Would the current arrangement be actually blocking, or sharing, access ?

    Bookmark   May 23, 2013 at 11:32AM
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Suzi AKA DesertDance Zone 9b

This is a tough question. Why do they need her land? Don't they have room for their cars? Is their garage so stuffed with junk that they can't use it?

I think they should proudly park their junky cars on their dying lawns.

Why your daughter would buy in this place is a wonder. She just wants a normal life, surrounded by un-normal neighbors. I can't even comprehend this situation.

It's her land. Clear. These people have been there for years and they hate her already. She doesn't need friends. She needs boundries, and a good friend in the crime lab.
Suzi

    Bookmark   May 23, 2013 at 5:02PM
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morz8

Good grief. Somebody's hat is on too tight.

    Bookmark   May 23, 2013 at 6:42PM
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stolenidentity

wow...some of the comments are making assumptions I did not read. I don't understand what "THIS property's off street parking" is exactly, but I would wait and see what happens like others have already said.

    Bookmark   May 23, 2013 at 7:35PM
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deborah_ps

I have a bit of a different take...
Why have your daughter do the previous owners " dirty work" ?
The owners or their agent should be the ones to be the bearers of " bad news". Part of closing negotiations (which really should have been done prior to signing off on the house as the agreement stood).
Sort of like having a doctor tell an elderly parent they can't drive anymore, it puts the onus on the doctor not you :)

When was this tidbit of news disclosed?
Sheesh, I don't think your daughter should have to wait and see if her new neighbors do the proper thing, that's just crazy.
Put the monkey back on the sellers back where it belongs.

    Bookmark   May 23, 2013 at 10:05PM
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redindiana

Thank you for all the responses. The mix of them all gave alot of good sound advice. Which is what I was seeking. The side neighbor using the off street parking is a former state trooper. Their home is valued twice as much as the house my daughter is waiting to close on. On the other side of this neighbor's home, they have a concrete slab on which their fifth wheel is parked. Their truck and car caddy are parked in the off street parking on daughter's 'future' property. Her detached garage is situated to the far back of property...which is a back alley. That is why her off street parking on side alley is a plus factor to her. It's right by her back door area. I guess I don't understand why they didn't purchase this property themselves and tear house down and resolve all their parking needs. Again thanks to all who responded. We will hope for the best.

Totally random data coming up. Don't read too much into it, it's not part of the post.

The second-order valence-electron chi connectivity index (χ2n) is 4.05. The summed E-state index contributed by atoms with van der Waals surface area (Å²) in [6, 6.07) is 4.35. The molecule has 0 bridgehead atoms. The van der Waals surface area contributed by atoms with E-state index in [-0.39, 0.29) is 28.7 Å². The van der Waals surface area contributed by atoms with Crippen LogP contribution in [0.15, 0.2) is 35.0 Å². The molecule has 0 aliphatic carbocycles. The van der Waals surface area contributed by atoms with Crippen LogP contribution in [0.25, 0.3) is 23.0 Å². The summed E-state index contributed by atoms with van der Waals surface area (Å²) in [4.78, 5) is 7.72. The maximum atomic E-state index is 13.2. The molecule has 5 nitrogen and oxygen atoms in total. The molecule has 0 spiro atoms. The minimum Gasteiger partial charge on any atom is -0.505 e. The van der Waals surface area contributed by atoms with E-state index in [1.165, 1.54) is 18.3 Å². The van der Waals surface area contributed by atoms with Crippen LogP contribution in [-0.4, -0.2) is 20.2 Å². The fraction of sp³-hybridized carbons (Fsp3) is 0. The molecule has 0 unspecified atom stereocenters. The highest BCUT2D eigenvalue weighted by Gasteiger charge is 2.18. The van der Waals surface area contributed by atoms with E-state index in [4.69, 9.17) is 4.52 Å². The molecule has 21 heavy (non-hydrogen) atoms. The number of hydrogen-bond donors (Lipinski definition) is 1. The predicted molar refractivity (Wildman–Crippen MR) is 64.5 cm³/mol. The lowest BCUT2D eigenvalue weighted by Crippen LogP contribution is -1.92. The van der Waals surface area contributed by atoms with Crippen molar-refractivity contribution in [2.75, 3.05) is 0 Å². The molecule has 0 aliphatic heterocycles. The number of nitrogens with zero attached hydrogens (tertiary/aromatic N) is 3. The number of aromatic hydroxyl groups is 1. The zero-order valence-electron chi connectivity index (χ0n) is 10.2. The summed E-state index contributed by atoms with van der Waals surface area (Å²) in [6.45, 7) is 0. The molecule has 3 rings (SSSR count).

Bookmark   May 23, 2013 at 10:17PM
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stolenidentity

oh, that is excellent advice deborah_ps! Since the post said it is "going to tick them off" it would be great if the issue was resolved before closing even. I like it.

As with many things on forums, we have very limited info and the details for this thing are quite sketchy. I am still wondering what the off street property parking means.

    Bookmark   May 23, 2013 at 10:20PM
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nosoccermom

I don't quite get the details of that coveted spot. However, I would just wait and see, assuming that the ex-trooper knows about property rights. In the meantime, I would just park my car in my "off street parking spot" for starters. On the off-chance that the neighbors would park their car there or ask if they could use the spot, I'd just tell them that, unfortunately, it won't work because I need the spot.

On the other hand, not to scare you, but is there any chance that there's some kind of easement or "adverse possession"? This means that someone gets a property by openly using it without permission. Depending on the state you're in, this take-over confers with a new owner, and the title insurance won't pay for adverse possession claims.

She should talk to the realtor about this. If the neighbors gave explicit permission, then adverse possession does not apply, and your daughter just won't give her permission. However, she would need some proof that permission was actually given.

If you google adverse possession and parking spot, you'll find several cases. Also, see here: